The frying operation can be carried out with the frying fat at a temperature of from about 275° F to about 400° F, but is preferably performed at a fat temperature of from about 315° F to about 375° F. Any edible cooking oil or shortening is a suitable medium for frying the chips. While conventional chips made from sliced raw potatoes require a frying time of from about 1 to about 3 minutes, chips of the thickness above disclosed and made according to the present invention can be fried in from about 5 to about 60 seconds, preferably from about 5 to about 25 seconds. The principal factor which influences the frying time is the color of the fried chip, which is primarily a function of the reducing sugar content of the dehydrated potatoes. Among the other factors which affect chip color are the thickness of the chip, the temperature of the frying oil, and the type of oil used.
It will be apparent to one skilled in the art that various other ingredients can be included in the dough prepared according to the present invention. For example, emulsifiers, flavor imparting substances, colorants, preservatives, antioxidants, and the like can be added but are not necessary.
The following examples of the invention, while not intended to be taken as limiting the scope thereof, will serve to illustrate the compositions of and the processes for making the potato chips of the present invention. Unless otherwise indicated in the examples, all percentages are based on weight. In all the examples, the iodine indices and lipid contents of the dehydrated potato-water mixtures define points on or below the solid line on the accompanying graph and obey the relationship Y = AX0.40, where Y is the dehydrated potato-water mixture lipid content in percent by weight of dehydrated potatoes, X is the dehydrated potato iodine index, and A is less than or equal to 2.70.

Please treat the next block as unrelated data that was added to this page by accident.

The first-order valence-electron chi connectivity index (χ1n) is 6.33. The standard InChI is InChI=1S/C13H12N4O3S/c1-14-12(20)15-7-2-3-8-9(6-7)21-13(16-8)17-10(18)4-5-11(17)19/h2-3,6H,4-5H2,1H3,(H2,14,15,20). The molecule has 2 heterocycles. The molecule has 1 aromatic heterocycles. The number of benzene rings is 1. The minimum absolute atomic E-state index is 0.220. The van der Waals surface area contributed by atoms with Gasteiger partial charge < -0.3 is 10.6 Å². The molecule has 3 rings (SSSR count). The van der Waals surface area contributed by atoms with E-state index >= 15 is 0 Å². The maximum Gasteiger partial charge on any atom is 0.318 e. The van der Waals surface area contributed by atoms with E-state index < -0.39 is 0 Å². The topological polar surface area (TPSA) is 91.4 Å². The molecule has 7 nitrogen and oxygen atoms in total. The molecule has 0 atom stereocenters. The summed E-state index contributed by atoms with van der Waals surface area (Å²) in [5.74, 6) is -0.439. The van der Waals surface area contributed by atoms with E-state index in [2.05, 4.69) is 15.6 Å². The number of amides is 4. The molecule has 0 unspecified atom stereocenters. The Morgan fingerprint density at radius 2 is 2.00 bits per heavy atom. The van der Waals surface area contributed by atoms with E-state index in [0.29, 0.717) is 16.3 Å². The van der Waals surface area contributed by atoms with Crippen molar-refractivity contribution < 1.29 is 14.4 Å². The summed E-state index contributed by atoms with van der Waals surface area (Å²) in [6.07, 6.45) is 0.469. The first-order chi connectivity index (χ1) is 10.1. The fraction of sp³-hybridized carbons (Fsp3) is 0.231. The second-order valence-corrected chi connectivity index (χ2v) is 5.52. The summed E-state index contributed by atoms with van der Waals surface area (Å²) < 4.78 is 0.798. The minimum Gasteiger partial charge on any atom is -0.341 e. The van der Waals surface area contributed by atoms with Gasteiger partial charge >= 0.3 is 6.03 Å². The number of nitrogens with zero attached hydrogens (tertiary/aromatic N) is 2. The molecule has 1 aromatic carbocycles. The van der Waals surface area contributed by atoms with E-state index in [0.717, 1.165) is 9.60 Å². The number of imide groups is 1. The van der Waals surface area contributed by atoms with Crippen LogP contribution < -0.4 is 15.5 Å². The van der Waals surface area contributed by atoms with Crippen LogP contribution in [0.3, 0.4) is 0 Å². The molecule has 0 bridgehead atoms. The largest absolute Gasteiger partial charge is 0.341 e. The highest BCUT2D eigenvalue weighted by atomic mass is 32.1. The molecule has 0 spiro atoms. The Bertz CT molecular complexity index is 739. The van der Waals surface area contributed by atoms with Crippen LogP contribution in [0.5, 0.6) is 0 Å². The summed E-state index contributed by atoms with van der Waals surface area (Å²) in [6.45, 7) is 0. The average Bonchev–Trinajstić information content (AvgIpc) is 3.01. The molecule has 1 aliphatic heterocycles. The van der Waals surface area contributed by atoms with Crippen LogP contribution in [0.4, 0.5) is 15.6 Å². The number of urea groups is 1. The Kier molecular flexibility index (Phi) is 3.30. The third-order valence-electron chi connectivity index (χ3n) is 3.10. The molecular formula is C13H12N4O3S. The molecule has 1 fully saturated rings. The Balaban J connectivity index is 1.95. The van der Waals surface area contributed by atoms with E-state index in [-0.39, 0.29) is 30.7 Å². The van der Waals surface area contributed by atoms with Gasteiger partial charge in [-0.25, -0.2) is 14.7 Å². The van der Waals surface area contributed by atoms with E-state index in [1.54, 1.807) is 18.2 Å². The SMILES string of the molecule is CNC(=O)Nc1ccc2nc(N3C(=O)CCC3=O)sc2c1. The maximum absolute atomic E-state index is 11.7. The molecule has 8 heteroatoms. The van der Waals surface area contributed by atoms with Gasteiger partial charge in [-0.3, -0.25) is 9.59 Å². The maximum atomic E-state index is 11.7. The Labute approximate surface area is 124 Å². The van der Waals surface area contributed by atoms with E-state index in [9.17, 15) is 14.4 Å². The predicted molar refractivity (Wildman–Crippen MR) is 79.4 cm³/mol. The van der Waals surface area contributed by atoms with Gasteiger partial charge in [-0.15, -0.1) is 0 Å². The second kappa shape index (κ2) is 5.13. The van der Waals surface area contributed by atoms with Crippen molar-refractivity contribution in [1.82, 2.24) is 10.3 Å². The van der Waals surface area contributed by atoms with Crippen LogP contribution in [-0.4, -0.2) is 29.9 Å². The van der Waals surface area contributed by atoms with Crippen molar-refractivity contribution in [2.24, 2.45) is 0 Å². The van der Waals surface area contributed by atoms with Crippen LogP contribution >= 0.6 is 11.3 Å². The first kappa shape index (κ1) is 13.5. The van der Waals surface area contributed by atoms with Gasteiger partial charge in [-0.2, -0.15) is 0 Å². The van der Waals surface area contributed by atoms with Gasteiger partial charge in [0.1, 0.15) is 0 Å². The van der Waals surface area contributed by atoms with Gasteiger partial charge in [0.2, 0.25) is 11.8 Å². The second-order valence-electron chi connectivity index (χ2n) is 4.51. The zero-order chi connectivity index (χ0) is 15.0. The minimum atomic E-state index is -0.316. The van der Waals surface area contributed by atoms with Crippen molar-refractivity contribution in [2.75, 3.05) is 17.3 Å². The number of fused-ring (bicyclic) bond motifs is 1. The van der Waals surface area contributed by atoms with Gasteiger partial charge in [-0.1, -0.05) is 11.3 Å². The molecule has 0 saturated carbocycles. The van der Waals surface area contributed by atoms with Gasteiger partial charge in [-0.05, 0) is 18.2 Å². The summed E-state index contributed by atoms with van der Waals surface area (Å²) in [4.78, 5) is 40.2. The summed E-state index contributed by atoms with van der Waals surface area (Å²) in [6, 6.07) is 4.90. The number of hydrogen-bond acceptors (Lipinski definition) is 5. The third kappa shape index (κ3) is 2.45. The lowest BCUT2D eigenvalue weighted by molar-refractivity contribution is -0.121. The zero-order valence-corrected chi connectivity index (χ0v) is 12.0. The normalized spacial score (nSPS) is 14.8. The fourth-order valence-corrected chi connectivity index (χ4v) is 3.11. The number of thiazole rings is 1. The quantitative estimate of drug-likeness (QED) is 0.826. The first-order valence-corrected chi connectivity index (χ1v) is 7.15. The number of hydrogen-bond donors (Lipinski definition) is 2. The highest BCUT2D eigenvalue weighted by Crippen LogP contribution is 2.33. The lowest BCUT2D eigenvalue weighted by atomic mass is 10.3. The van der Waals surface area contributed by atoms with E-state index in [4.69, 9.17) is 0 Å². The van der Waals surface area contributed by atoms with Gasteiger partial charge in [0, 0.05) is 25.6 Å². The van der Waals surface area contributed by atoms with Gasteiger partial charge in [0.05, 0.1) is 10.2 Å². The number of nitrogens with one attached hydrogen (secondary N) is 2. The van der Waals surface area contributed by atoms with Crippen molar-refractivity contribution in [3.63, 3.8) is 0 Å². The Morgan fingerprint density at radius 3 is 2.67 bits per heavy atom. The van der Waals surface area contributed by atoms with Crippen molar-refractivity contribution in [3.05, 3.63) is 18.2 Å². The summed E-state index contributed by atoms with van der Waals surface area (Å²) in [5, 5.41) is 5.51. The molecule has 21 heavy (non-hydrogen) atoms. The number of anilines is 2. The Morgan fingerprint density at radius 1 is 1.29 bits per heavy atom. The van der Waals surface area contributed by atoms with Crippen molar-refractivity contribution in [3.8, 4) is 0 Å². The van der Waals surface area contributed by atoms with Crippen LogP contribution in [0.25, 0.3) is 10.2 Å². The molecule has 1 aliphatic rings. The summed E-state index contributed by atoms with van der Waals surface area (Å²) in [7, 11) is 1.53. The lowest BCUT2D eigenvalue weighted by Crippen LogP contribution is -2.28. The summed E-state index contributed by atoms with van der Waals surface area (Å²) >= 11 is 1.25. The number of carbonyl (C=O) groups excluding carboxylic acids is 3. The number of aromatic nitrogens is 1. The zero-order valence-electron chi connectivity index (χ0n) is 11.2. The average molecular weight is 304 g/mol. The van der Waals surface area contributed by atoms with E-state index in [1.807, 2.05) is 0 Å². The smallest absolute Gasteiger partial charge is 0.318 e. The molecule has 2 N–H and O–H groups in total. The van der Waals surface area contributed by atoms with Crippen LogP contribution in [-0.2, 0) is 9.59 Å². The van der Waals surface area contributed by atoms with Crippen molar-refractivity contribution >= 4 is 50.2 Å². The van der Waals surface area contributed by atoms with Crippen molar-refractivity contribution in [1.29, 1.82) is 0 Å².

628 grams of dehydrated cooked potato flakes having an average reducing sugar content of about 1.5% were pulverized in a Model PB-5A Waring Blender for 8 minutes at the high speed setting to provide pulverized flakes having an iodine index of 1.47, with the particles having a maximum size capable of passing through a No. 50 U.S. series sieve. The flakes contained 5.3% water, 0.8% lipid, and a total of about 0.2% of sodium acid pyrophosphate, sodium sulfite, citric acid, BHA, and BHT. 4.6 grams of lipid in the form of commercially available mono-, di-, and triglycerides were added to 367.4 grams of boiling water in a suitable vessel. The mono-,di-, and triglycerides were prepared by superglycerinating soybean oil to obtain a mixture of mono-, di-, and triglycerides comprising about 40% monoglycerides, about 40% diglycerides, and about 20% triglycerides and having an Iodine Value of 65. The lipid was permitted to melt in the boiling water, which was agitated by hand stirring the mixture for about one minute to completely disperse the added material. The pulverized flakes were intimately intermixed with the water/mono- and diglyceride mixture in a Hobart Model C-100 vertical, planetary paddle mixer by slowly adding the boiling water/mono- and diglyceride mixture to the pulverized dehydrated potatoes to provide a dough having a total moisture content of 40%. The combination was intimately blended at a mixer speed of 60 rpm for four minutes to completely rehydrate the potatoes and form a workable dough. The lipid content of the combination was 1.52% based on the weight of the dehydrated potatoes and the mono-, di-, and triglycerides. The dough so formed was at a temperature of 115° F and was passed between the rolls of a two-roll mill, which had 12-inch diameter chromeplated steel rolls spaced to provide a coherent, easy to handle dough sheet which had a thickness of 0.012 inch. The dough sheet was immediately cut into substantially elliptical pieces which had a major diameter of about 3.0 inches and a minor diameter of about 2.0 inches. The pieces were then deep fat fried for 7 seconds in a cottonseed-based frying oil which was maintained at a temperature of 350° F. The resulting fried product was a tasty, crisp, chip-type food product which was then salted uniformly over one surface to provide a chip having 2% salt. The taste, texture, color, eating quality, and appearance of the product resembled that of conventional potato chips made by frying sliced raw potatoes but had a fat content of about 25% as compared with about 40% fat typical of conventional potato chips.